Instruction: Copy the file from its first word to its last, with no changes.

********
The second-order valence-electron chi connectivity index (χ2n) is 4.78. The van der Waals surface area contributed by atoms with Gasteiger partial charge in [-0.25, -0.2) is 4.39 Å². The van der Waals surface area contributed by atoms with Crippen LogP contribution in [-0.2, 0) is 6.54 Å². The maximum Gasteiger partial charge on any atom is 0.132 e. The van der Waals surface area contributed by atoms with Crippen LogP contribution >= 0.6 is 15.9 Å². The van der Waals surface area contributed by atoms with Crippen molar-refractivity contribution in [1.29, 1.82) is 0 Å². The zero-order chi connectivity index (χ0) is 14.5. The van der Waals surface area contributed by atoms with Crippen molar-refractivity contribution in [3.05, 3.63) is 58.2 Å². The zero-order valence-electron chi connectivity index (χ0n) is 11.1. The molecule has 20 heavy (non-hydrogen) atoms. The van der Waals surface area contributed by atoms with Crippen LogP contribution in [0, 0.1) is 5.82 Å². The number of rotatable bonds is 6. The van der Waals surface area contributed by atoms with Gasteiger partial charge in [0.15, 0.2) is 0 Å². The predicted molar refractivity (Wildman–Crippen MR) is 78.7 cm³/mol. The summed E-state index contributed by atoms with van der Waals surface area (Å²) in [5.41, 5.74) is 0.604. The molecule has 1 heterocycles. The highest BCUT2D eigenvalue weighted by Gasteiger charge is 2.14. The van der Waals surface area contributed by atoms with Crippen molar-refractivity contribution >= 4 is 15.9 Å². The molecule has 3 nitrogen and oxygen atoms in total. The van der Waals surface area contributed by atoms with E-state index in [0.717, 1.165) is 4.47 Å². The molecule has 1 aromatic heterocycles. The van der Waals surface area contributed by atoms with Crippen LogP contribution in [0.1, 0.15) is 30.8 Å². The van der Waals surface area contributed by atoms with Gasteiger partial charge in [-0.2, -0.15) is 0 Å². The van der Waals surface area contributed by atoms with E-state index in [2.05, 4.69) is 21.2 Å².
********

The second-order valence-electron chi connectivity index (χ2n) is 4.78. The van der Waals surface area contributed by atoms with Gasteiger partial charge in [-0.25, -0.2) is 4.39 Å². The van der Waals surface area contributed by atoms with Crippen LogP contribution in [-0.2, 0) is 6.54 Å². The maximum Gasteiger partial charge on any atom is 0.132 e. The van der Waals surface area contributed by atoms with Crippen LogP contribution >= 0.6 is 15.9 Å². The van der Waals surface area contributed by atoms with Crippen molar-refractivity contribution in [1.29, 1.82) is 0 Å². The zero-order chi connectivity index (χ0) is 14.5. The van der Waals surface area contributed by atoms with Crippen molar-refractivity contribution in [3.05, 3.63) is 58.2 Å². The zero-order valence-electron chi connectivity index (χ0n) is 11.1. The molecule has 20 heavy (non-hydrogen) atoms. The van der Waals surface area contributed by atoms with Crippen LogP contribution in [0, 0.1) is 5.82 Å². The number of rotatable bonds is 6. The van der Waals surface area contributed by atoms with Gasteiger partial charge in [0.15, 0.2) is 0 Å². The predicted molar refractivity (Wildman–Crippen MR) is 78.7 cm³/mol. The summed E-state index contributed by atoms with van der Waals surface area (Å²) in [5.41, 5.74) is 0.604. The molecule has 1 heterocycles. The highest BCUT2D eigenvalue weighted by Gasteiger charge is 2.14. The van der Waals surface area contributed by atoms with Crippen molar-refractivity contribution >= 4 is 15.9 Å². The molecule has 3 nitrogen and oxygen atoms in total. The van der Waals surface area contributed by atoms with E-state index in [0.717, 1.165) is 4.47 Å². The molecule has 1 aromatic heterocycles. The van der Waals surface area contributed by atoms with Crippen LogP contribution in [0.1, 0.15) is 30.8 Å². The van der Waals surface area contributed by atoms with Gasteiger partial charge in [-0.2, -0.15) is 0 Å². The van der Waals surface area contributed by atoms with E-state index in [2.05, 4.69) is 21.2 Å².